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Spacewalkers set to troubleshoot space station's ammonia coolant leak

On Saturday NASA will try to fix the leak that released a stream of white frozen flakes into space. The crew on the International Space Station is not in danger and the space station is continuing to operate normally. NBC's Brian Williams reports.

By Miriam Kramer

Astronauts on the International Space Station are gearing up to perform an emergency spacewalk Saturday to hunt for an ammonia leak in the orbiting laboratory's cooling system.

NASA astronauts Tom Marshburn and Chris Cassidy are planning to spend more than six hours outside the station to find, and possibly repair, the ammonia coolant leak.

The spacewalk comes just two days after the six-man crew of the space station noticed frozen flakes from an ammonia leak on one of the eight winglike solar arrays responsible for supplying power to the station. Planning a space station spacewalk repair in such a short time frame is unprecedented, NASA officials said. [Infographic: How the Space Station's Cooling System Works]

It also comes just two days before Marshburn and two crewmates, station commander Chris Hadfield of Canada and Russian cosmonaut Roman Romanenko, are due to return home. Monday's departure will not be affected by the spacewalk, NASA officials said.

The space station crew is in no danger, and the pump has been turned off in order to slow the rate of the leak, mission managers said. The leak is on the space station's P6 truss, at the leftmost side of the outpost's football field-length main truss.

NASA's space station program manager, Mike Suffredini, said the spacewalk's "objective is to get a look at the leak."

Spacewalk repair on tap
A team of NASA officials gave the go-ahead late Friday for the spacewalk to begin at 8:15 a.m. ET Saturday. The plan calls for Cassidy and Marshburn to float outside of the station to inspect the leaking loop. Then they'll try to replace an ammonia coolant pump that station engineers suspect may be the source of the leak.

Marshburn and Cassidy have both conducted three spacewalks — two of them together — during their 2009 mission on the space shuttle Endeavour. This spacewalk is expected to take a little more than six hours. "The crew is very familiar in this area," Norm Knight, NASA chief flight director, said during a briefing on Friday. This type of repair, however, is unprecedented in the space station's history, he added.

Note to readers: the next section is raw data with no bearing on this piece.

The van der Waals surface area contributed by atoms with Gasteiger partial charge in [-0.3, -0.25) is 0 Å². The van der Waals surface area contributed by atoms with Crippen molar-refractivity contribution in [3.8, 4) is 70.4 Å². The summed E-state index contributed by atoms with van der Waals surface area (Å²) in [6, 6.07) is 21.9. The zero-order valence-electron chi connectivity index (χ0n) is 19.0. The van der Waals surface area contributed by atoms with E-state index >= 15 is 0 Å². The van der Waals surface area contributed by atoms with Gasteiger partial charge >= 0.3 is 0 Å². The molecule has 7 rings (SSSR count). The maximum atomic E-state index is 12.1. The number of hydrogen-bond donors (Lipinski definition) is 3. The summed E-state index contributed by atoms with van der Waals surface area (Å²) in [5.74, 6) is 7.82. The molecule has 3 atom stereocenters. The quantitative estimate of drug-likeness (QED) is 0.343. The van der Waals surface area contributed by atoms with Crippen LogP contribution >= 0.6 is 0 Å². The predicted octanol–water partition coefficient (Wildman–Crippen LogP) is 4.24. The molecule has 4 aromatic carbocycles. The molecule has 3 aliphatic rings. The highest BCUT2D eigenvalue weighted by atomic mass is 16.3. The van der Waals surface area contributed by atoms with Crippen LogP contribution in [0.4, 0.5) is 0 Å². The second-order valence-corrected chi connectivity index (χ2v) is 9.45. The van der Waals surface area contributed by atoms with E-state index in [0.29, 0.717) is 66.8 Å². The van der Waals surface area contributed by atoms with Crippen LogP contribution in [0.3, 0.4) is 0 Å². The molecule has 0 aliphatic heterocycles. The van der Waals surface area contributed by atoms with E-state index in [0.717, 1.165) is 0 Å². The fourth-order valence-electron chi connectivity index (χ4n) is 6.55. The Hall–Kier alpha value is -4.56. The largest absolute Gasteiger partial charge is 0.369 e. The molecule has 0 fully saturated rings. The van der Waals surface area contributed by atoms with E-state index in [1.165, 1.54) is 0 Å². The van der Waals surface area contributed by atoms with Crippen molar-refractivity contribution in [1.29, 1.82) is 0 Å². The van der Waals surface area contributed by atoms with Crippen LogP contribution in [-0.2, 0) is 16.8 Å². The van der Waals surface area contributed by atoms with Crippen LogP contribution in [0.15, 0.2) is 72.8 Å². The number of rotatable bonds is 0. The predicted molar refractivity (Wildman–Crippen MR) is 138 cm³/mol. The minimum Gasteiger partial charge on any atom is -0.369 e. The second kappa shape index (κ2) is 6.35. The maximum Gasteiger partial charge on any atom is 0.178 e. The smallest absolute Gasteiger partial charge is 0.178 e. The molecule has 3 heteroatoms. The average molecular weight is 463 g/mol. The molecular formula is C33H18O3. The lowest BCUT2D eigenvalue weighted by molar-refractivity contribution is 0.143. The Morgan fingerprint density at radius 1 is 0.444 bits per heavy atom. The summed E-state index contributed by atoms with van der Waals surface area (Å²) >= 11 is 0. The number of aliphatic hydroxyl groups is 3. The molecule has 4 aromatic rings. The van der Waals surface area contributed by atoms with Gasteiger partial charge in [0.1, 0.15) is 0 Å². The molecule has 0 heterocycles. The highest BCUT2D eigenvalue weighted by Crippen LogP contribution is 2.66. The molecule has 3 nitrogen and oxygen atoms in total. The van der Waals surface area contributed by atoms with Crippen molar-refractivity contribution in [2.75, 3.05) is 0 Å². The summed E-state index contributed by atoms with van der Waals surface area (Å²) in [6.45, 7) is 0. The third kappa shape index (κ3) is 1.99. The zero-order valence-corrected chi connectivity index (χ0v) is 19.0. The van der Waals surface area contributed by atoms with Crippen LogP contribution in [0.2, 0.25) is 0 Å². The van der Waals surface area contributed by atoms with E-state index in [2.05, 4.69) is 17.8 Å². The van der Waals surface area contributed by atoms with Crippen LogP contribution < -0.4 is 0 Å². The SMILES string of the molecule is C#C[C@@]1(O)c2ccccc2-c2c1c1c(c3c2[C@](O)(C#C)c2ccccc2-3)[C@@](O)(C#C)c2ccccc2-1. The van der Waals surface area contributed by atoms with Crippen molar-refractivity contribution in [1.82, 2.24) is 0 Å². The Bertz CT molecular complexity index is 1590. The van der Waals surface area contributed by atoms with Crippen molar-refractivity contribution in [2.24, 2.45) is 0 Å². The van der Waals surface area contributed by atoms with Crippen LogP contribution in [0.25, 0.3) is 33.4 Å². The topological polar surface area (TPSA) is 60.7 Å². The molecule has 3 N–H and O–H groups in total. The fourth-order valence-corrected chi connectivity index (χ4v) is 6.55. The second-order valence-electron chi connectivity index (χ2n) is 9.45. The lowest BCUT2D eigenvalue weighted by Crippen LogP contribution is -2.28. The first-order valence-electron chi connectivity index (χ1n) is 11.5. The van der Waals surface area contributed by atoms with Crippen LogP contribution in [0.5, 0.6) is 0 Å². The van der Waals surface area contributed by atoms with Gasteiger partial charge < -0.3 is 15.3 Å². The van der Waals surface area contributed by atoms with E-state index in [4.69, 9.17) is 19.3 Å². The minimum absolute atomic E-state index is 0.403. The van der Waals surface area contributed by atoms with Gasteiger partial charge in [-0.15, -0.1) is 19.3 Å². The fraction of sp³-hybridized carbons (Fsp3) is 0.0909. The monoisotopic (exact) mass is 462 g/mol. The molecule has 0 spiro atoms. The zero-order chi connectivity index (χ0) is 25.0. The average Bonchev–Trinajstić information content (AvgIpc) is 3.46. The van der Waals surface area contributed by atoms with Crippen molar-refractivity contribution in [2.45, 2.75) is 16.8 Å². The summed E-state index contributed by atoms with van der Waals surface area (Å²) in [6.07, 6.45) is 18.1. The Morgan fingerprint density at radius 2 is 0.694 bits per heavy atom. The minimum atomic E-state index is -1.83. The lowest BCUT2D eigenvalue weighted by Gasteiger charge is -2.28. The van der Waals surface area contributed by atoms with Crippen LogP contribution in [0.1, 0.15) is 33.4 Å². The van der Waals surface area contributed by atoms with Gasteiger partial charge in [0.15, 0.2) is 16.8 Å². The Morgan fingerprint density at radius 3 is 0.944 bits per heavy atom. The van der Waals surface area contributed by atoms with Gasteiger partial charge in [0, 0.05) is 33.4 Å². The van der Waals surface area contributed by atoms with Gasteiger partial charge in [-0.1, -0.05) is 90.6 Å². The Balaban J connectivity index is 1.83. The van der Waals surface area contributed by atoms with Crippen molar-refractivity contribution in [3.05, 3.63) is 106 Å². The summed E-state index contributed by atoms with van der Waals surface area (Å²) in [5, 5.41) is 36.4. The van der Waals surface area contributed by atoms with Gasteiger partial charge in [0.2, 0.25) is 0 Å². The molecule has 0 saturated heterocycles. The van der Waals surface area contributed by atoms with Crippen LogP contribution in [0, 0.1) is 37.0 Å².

Usually spacewalks are planned months in advance, but this is the first time a space station crew has been expected to do a spacewalk on such short notice, Knight said.

If this spacewalk doesn't correct the leak, the space station can still function using seven of its eight solar arrays, Suffredini said. However, managing the space station's power requirements over the long term would prove to be more challenging.

NASA says that a radiator leak on the power system of the International Space Station, 200 miles above Earth, is serious but not life-threatening. Engineers are working to re-route electronics to avoid the leak and as of now, there are no emergency plans to evacuate the crew of six, including two American astronauts.

Cooling system history
This wouldn't be the first spacewalk undertaken to repair a coolant leak.

Last year, NASA's Sunita Williams and Japanese spaceflier Akihiko Hoshide went a spacewalk to troubleshoot a leak in a coolant loop. That leak was in the same loop as the current leak, but engineers don't yet know if the two leaks are related.

Hadfield, Marshburn and Cassidy are part of the station's Expedition 35 crew, along with Russian cosmonauts Pavel Vinogradov, Alexander Misurkin and Romanenko. On May 28, three new crew members are expected to launch from Kazakhstan to join Vinogradov, Misurkin and Cassidy on the International Space Station. The spacewalk would not affect that schedule, NASA said.

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